A hawk eyes the surroundings at TPC Jasna Polana in Princeton, N.J., where Tim Connolly, CGCS, keeps a close eye on water quality and consumption. The 18-hole course, designed by Gary Player and opened in 1998, is a Certified Audubon Cooperative Sanctuary. Photos by Tim Connolly
A name like “bright meadow” gives a piece of land certain aesthetic expectations to live up to. And when that property is a private golf course, a lush, picturesque landscape seems an even greater given. At TPC Jasna Polana — “bright meadow,” in Polish — in Princeton, N.J., director of golf course maintenance operations Tim Connolly, CGCS, has embraced the challenge of keeping the 18-hole facility true to its idyllic title while also keeping conscientious water management central to the club’s identity.
“Water is essential to our lives, and if there’s something I can do in my job that’s going to enhance water quality and conservation, I welcome that,” says Connolly, a 15-year GCSAA member, who has been at the agronomic reins at TPC Jasna Polana since 2012. “My belief is the more we chip away at it and can make incremental improvements, the more obvious the benefits will become in terms of annual reduction in our water usage. I also believe every gallon counts.”
Connolly’s commitment was recognized in June, when TPC Jasna Polana received River-Friendly certification from the local Stony Brook-Millstone Watershed Association (SBMWA). The club spent about two years working to achieve the designation. “River-Friendly” encompasses all aspects of land use that concern water, says Steve Tuorto, SBMWA’s director of science and stewardship. For a golf course, it requires meeting rigorous standards for stormwater management, water conservation and integrated pest management, among other criteria. SBMWA partners with two other organizations to administer the River-Friendly certification program for businesses and residences throughout New Jersey. Seven golf courses have earned the distinction.
“Golf courses represent a tremendous opportunity,” Tuorto says. “They have the potential to significantly impact the environment, and they have a great trickle-down effect in terms of spreading a message and raising the water IQ of everyone involved — showing people the little things they can do and how to change their behavior.”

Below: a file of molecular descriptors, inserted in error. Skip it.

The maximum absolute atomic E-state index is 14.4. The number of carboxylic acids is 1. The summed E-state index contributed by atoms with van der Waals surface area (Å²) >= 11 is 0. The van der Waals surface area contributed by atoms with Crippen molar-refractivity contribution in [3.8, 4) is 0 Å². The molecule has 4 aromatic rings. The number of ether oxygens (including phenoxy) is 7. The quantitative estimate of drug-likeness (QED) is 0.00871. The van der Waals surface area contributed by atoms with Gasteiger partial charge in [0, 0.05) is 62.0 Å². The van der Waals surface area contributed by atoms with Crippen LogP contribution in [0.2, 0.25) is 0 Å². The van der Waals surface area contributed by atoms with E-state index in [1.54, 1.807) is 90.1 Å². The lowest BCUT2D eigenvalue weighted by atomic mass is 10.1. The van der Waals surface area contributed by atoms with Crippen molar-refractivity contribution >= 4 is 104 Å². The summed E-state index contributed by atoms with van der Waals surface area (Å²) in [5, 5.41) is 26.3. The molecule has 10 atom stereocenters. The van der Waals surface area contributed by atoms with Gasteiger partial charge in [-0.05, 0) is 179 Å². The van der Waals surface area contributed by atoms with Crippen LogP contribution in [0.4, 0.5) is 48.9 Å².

A blend of fine fescue borders No. 18 at TPC Jasna Polana.
TPC Jasna Polana’s journey to River-Friendly certification has been one of gradual, relatively small steps, making its example one most golf courses can follow. A staple of dialing back water use is reducing irrigated acreage, a strategy that Connolly and his team pursued by surveying sprinkler head locations and plotting new, harmonious grassing lines. The result has been a conversion of 10 out-of-play acres of Kentucky bluegrass to a blend of fine fescue that requires no irrigation in the temperate climate. (TPC Jasna Polana sources irrigation from two wells and has a 3-acre, 9-million-gallon irrigation pond.) Three additional acres of formerly maintained rough have been replaced with mixtures of native wildflowers that thrive without supplemental water and also furnish exceptional pollinator habitat.
Another cornerstone of Connolly’s water-minded approach has been testing — annual testing of groundwater and surface water quality, and, for the past three years, trialing of Latitude 36 bermudagrass in the practice facility with different soil types and heights of cut. The drought-tolerant, cold-hardy grass has performed well, and Connolly says he’ll continue to test it through at least another winter before thinking longer-term (the course currently has bentgrass greens, tees and fairways). “The potential water savings could be significant with this kind of grassing change, so it has been worth the time and effort to consider it,” he says. Also on the agenda at TPC Jasna Polana: an audit of the course’s 20-year-old irrigation system. Connolly attended the irrigation auditing seminar at the 2017 Golf Industry Show so he’d be able to tackle the task in-house.
For superintendents just dipping their toe into wiser water practices, Connolly suggests starting with the basics by simply observing your irrigation system in action and documenting wet and dry spots. Assess other factors that can affect water use — aerification, soil fertility, trees — and communicate with management and membership to establish an “aesthetic threshold” for the golf course. “If everyone agrees that the course doesn’t have to be emerald green every day, the superintendent is going to have a much easier time of making a truly impactful difference in water usage,” Connolly says.
Finally, both Connolly and Tuorto recommend tapping the site-specific, science-based expertise of your local watershed association to ensure success with your initiatives. “It allows us to work with people who are within the community and who want to see us succeed as a business,” says Connolly of the relationship TPC Jasna Polana has cultivated with SBMWA. “They touch a lot of people, and through them I’ve also been able to connect with people of like mind who are outside of golf, to see what things they’re doing to improve their environmental status. To have that as a resource for us has been valuable.”
To find your watershed and connect with a local watershed group, go to the EPA’s Surf Your Watershed website.
Megan Hirt is GCM’s managing editor.